Sheikh Enamur Rahman, who currently lives in New Hampshire with his son, is also subject to a deportation order from years ago.
Rahman moved to New York City from Bangladesh in 1994 on a non-immigrant visa, according to a lengthy court order issued by District Court Judge Paul Barbadoro.
Rahman engaged lawyers with the hopes of securing work authorization. According to the ruling, he followed the advice of lawyers, changed his name and applied for asylum. He obtained a New York driver license and eventually a passport. But he was eventually caught; his first lawyer was indicted for filing more than 5,000 fraudulent immigration applications.
He obtained permanent legal status in 2004, and in 2007 he became a U.S. citizen. During various interviews and on applications, he did not disclose his use of a false name in New York or the deportation order.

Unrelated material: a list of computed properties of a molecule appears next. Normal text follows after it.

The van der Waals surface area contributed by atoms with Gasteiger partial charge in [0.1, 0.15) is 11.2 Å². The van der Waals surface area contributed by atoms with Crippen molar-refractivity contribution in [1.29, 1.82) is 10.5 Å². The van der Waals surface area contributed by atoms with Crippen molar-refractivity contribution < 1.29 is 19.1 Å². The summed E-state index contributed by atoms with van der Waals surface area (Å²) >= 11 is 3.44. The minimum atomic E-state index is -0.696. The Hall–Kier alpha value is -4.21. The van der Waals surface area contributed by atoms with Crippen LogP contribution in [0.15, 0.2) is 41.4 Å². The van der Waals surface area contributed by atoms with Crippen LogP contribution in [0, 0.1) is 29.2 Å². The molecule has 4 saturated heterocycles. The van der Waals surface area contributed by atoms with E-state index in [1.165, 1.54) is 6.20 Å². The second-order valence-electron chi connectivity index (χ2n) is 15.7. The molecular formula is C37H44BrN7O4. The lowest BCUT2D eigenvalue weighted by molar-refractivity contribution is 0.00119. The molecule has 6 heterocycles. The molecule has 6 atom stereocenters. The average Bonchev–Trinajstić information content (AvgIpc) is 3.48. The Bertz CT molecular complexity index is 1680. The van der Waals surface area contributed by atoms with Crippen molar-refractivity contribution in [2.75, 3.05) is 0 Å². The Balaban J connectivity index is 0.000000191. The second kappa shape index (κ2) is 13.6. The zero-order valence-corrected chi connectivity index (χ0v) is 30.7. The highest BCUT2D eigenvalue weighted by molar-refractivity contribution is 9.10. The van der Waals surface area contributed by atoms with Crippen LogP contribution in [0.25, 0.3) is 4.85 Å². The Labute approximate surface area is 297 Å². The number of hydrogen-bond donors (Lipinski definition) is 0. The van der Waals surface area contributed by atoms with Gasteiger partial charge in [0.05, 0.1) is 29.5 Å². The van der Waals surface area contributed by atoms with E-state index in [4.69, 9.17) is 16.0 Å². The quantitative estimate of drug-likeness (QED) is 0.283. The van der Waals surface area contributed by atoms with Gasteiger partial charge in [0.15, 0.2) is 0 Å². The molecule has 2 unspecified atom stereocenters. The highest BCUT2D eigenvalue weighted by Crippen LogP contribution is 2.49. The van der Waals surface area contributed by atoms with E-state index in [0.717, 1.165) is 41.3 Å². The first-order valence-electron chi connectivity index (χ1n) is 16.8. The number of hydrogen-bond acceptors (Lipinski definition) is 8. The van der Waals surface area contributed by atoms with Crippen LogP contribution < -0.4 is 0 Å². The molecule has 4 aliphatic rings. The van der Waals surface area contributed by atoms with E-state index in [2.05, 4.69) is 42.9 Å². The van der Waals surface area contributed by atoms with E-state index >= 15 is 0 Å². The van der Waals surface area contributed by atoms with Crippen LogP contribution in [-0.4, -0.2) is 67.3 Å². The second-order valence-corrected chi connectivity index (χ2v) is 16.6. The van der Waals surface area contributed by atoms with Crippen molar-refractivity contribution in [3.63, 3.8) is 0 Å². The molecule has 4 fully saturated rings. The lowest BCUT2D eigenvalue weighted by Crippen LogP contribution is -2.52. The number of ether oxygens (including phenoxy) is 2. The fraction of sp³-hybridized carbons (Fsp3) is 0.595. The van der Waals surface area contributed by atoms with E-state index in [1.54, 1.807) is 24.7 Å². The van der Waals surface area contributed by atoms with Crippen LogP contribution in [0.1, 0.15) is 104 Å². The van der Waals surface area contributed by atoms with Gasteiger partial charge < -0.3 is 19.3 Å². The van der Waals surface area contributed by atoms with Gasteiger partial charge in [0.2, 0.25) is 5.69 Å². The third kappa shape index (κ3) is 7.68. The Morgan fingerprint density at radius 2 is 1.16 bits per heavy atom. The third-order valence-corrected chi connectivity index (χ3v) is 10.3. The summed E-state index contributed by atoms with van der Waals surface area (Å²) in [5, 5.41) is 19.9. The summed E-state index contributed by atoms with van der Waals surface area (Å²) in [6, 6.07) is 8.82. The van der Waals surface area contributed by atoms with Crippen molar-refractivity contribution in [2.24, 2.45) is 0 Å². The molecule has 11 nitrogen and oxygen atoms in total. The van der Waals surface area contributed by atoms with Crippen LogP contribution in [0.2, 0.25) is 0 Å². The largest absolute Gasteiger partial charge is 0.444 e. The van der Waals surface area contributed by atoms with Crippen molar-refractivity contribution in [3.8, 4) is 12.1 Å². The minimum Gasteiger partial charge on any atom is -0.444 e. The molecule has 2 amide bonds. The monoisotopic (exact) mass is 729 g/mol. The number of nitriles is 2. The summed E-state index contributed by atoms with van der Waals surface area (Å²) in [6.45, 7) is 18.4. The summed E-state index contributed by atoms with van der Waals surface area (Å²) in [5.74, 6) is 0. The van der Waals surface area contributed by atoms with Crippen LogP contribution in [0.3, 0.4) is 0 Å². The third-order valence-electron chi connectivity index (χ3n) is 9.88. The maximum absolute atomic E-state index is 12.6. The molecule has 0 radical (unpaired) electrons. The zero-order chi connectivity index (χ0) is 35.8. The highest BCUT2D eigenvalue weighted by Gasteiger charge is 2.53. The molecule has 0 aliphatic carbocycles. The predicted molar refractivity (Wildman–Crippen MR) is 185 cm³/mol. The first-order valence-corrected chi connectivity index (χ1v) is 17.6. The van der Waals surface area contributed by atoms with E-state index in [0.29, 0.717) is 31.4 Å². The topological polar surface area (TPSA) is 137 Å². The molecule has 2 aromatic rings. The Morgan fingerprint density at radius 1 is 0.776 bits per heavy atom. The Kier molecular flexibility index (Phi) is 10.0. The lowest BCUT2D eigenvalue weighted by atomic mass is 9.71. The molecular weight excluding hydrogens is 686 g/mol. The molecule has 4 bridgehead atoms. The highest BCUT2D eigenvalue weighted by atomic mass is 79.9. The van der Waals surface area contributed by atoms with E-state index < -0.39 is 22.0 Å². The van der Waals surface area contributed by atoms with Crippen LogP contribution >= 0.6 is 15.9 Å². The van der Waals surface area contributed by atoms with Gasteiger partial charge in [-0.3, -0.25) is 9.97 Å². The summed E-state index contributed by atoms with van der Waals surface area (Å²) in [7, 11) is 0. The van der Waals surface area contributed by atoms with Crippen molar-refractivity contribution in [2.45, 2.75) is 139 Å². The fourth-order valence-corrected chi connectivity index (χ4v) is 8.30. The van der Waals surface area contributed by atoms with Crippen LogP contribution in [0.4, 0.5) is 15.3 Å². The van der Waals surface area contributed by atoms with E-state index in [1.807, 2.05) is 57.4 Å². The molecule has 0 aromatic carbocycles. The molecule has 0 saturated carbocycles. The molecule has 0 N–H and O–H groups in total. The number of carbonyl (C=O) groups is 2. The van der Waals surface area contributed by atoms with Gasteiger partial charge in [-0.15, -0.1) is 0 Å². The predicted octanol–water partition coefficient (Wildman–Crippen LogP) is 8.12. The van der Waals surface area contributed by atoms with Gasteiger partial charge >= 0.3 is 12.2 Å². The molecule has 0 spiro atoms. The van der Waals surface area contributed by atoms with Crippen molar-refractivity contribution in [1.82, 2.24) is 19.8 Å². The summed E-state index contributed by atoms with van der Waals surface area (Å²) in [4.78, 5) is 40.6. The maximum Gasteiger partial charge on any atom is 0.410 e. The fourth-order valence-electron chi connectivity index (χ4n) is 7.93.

According to the court order, Rahman “by all accounts, remained a citizen in good standing since his naturalization.”
In 2019, however, prosecutors filed complaints against Rahman and sought his deportation. Rahman had said his misrepresentations were not willful and were made on the advice of his lawyer.
“There is no question that Rahman’s failure to disclose his past name constitutes a misrepresentation (of a material fact),” Barbadoro wrote.
Barbardoro revoked Rahman’s citizenship and canceled his certificate of naturalization. He ordered Rahman to hand over any papers indicating his citizenship within 10 days.